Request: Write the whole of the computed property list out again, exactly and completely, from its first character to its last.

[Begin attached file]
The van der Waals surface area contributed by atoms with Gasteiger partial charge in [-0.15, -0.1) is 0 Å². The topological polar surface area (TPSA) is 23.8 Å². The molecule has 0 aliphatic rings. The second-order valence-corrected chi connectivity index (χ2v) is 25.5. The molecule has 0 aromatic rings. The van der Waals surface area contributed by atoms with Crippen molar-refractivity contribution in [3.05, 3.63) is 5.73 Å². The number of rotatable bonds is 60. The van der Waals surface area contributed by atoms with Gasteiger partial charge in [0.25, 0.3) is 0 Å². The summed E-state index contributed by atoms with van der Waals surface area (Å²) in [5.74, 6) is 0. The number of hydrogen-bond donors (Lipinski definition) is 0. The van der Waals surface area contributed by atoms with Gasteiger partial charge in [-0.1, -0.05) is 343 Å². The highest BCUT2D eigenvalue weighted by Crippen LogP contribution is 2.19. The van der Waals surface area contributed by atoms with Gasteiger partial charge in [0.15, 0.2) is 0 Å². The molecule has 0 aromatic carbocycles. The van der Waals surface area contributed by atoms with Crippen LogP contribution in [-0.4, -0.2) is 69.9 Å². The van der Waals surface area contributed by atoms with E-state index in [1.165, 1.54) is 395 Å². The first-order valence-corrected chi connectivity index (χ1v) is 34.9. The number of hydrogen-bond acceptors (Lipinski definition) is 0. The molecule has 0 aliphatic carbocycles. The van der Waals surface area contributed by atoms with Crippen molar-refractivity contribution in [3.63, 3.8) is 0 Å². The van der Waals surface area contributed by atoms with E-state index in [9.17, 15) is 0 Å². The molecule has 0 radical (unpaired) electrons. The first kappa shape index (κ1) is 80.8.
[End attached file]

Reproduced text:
The van der Waals surface area contributed by atoms with Gasteiger partial charge in [-0.15, -0.1) is 0 Å². The topological polar surface area (TPSA) is 23.8 Å². The molecule has 0 aliphatic rings. The second-order valence-corrected chi connectivity index (χ2v) is 25.5. The molecule has 0 aromatic rings. The van der Waals surface area contributed by atoms with Crippen molar-refractivity contribution in [3.05, 3.63) is 5.73 Å². The number of rotatable bonds is 60. The van der Waals surface area contributed by atoms with Gasteiger partial charge in [0.25, 0.3) is 0 Å². The summed E-state index contributed by atoms with van der Waals surface area (Å²) in [5.74, 6) is 0. The number of hydrogen-bond donors (Lipinski definition) is 0. The van der Waals surface area contributed by atoms with Gasteiger partial charge in [-0.1, -0.05) is 343 Å². The highest BCUT2D eigenvalue weighted by Crippen LogP contribution is 2.19. The van der Waals surface area contributed by atoms with Gasteiger partial charge in [0.15, 0.2) is 0 Å². The molecule has 0 aromatic carbocycles. The van der Waals surface area contributed by atoms with Crippen LogP contribution in [-0.4, -0.2) is 69.9 Å². The van der Waals surface area contributed by atoms with E-state index in [1.165, 1.54) is 395 Å². The first-order valence-corrected chi connectivity index (χ1v) is 34.9. The number of hydrogen-bond acceptors (Lipinski definition) is 0. The molecule has 0 aliphatic carbocycles. The van der Waals surface area contributed by atoms with Crippen molar-refractivity contribution in [3.63, 3.8) is 0 Å². The van der Waals surface area contributed by atoms with E-state index in [9.17, 15) is 0 Å². The molecule has 0 radical (unpaired) electrons. The first kappa shape index (κ1) is 80.8.